The 50-Minute-Meeting Revolution and the End of Back-to-Back Meetings!

Written by Vu Le

Hi everyone. Confession: I don’t hate most meetings. I mean, if you think about it, in our sector meetings often mean we get to spend time with usually awesome people to brainstorm ideas on how to make the world better. This is something our ancestors, who likely worked long hours doing manual labor, probably dreamed about for us: “One day, our descendants will be paid to sit, eat tiny oranges that are easy to peel, and talk while others write stuff on the walls.”

However, it seems lately that meetings have been out of control. The pandemic, which should have slowed us down, somehow increased the numbers of meetings we each have. It’s so easy and acceptable now to have virtual meetings. Not having to drive, find parking, shower, and brush one’s teeth means many people end up with more frequent back-to-back meetings. I’ve had days when I’ve had 5 or more. One colleague I know said she had 12 in one day!

A while ago I wrote “12 New Rules for Virtual Meetings, Since We’re Still In a Pandemic” which included “Rule 2: All one-hour meetings will now default to be 50 minutes. The therapists got the right idea. Having 50-minute meetings prevents the stress of back-to-back meetings without breaks and will give us all time to run to the bathroom, grab a snack, take a rapid test, or stare out the window and shake our fists at the sky in futile resentment.”

And now there’s research to back this up. Thanks to colleagues on LinkedIn like Beth Kanter, you may have seen this recent study done by Microsoft that shows having back-to-back meetings is bad for our brain, creativity, productivity, etc. Going from one meeting right into the next places a lot of stress on our noggins. There’s evidence that having breaks allows our brains to reset, focus, and engage.

Of course, this study just confirms what most of us already knew. The problem is how do we change habits that have been ingrained in us over hundreds of years? Capitalism culture has us equating having tons of meetings with being productive and effective. And also the reverse: That having breaks and doing “nothing” is “lazy” and “bad” and “Vu, it’s been 37 minutes; can you get back to facilitating this workshop on ‘The Golden Girls as Leadership Styles’ that we paid you a lot of money to do?” (Such a Sophia thing to say!)

Anyway, all of us need to start unlearning ingrained stuff and shift our habits. Especially supervisors and others who have formal power at organizations, you have a particular responsibility to create change. Here are some things I encourage us all to do:

Discuss the above article with your team: Have people read the above article in advance and then add it to your next team meeting agenda. Here are some questions you can use in your discussion: “Which of the study findings surprised you the most?” “Which solutions do you think we should implement?” “OK, did anyone read this article at all?” “I am very disappointed in us…”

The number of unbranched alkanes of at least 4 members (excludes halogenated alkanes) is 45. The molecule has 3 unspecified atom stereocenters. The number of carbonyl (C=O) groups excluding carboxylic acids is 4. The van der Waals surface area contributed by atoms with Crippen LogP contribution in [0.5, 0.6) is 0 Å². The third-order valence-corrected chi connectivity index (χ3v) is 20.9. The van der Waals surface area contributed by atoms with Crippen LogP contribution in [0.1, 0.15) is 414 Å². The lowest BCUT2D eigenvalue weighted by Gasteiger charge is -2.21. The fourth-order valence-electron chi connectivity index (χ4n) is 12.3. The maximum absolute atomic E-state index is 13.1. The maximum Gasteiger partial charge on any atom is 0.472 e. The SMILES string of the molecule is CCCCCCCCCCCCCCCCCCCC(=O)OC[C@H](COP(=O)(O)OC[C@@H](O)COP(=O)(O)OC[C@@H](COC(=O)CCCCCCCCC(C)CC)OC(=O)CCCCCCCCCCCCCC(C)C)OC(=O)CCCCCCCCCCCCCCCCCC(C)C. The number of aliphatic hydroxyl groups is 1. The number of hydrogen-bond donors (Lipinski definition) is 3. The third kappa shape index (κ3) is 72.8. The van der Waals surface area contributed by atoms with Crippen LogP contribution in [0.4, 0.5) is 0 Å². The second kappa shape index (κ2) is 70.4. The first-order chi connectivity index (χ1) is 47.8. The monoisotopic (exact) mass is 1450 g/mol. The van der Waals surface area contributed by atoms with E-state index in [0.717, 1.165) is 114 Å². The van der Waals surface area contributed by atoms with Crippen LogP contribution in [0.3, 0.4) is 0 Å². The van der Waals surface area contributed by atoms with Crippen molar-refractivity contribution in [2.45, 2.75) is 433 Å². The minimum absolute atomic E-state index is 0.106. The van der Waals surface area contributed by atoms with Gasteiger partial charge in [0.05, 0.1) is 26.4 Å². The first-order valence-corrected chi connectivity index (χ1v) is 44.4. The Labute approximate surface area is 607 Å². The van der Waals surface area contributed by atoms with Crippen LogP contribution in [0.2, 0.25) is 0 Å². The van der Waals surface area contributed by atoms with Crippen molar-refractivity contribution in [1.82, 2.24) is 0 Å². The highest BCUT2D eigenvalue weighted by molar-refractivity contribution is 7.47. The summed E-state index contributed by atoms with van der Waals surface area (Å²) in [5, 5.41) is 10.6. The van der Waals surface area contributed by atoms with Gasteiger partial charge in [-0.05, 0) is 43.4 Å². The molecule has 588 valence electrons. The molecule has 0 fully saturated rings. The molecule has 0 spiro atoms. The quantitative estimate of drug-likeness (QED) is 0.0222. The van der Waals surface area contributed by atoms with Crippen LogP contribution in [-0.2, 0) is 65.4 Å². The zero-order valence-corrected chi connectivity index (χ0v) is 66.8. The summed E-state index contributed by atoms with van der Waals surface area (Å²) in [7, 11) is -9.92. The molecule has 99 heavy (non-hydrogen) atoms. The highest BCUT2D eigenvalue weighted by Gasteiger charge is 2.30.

Do a quick org-wide and individual “meetings audits”: Run through all the standing meetings that you have. See if some of them are even necessary. Maybe a few can be less frequent. Or shorter. Or can just be an email thread or Slack discussion. Then ask each person to do a personal meetings audit by scanning through their calendars and seeing how frequently they have back-to-back meetings. Look at the person who has the most back-to-back meetings. Look at them! Those haunted eyes! Is that what you want to look like?!

Agree to turn all 1-hour meetings into 50-minute meetings: Get everyone to indicate that all one-hour meetings, virtual and in-person, if they need to happen at all, will now be 50-minutes. Get an artistic staff member to design a manifesto on a piece of easel paper, and then have everyone draw outlines of their hands, write their names in their hand outlines, and decorate the outlines to serve as signatures. I saw my kids’ preschool do this for their classroom rules, and I don’t see why it wouldn’t work for adults.

Read full article here.

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About the author

Vu Le

Vu Le (“voo lay”) is a writer, speaker, vegan, Pisces, and the former Executive Director of RVC, a nonprofit in Seattle that promotes social justice by developing leaders of color, strengthening organizations led by communities of color, and fostering collaboration between diverse communities.

Vu’s passion to make the world better, combined with a low score on the Law School Admission Test, drove him into the field of nonprofit work, where he learned that we should take the work seriously, but not ourselves. There’s tons of humor in the nonprofit world, and someone needs to document it. He is going to do that, with the hope that one day, a TV producer will see how cool and interesting our field is and make a show about nonprofit work, featuring attractive actors attending strategic planning meetings and filing 990 tax forms.

Known for his no-BS approach, irreverent sense of humor, and love of unicorns, Vu has been featured in dozens, if not hundreds, of his own blog posts at NonprofitAF.com.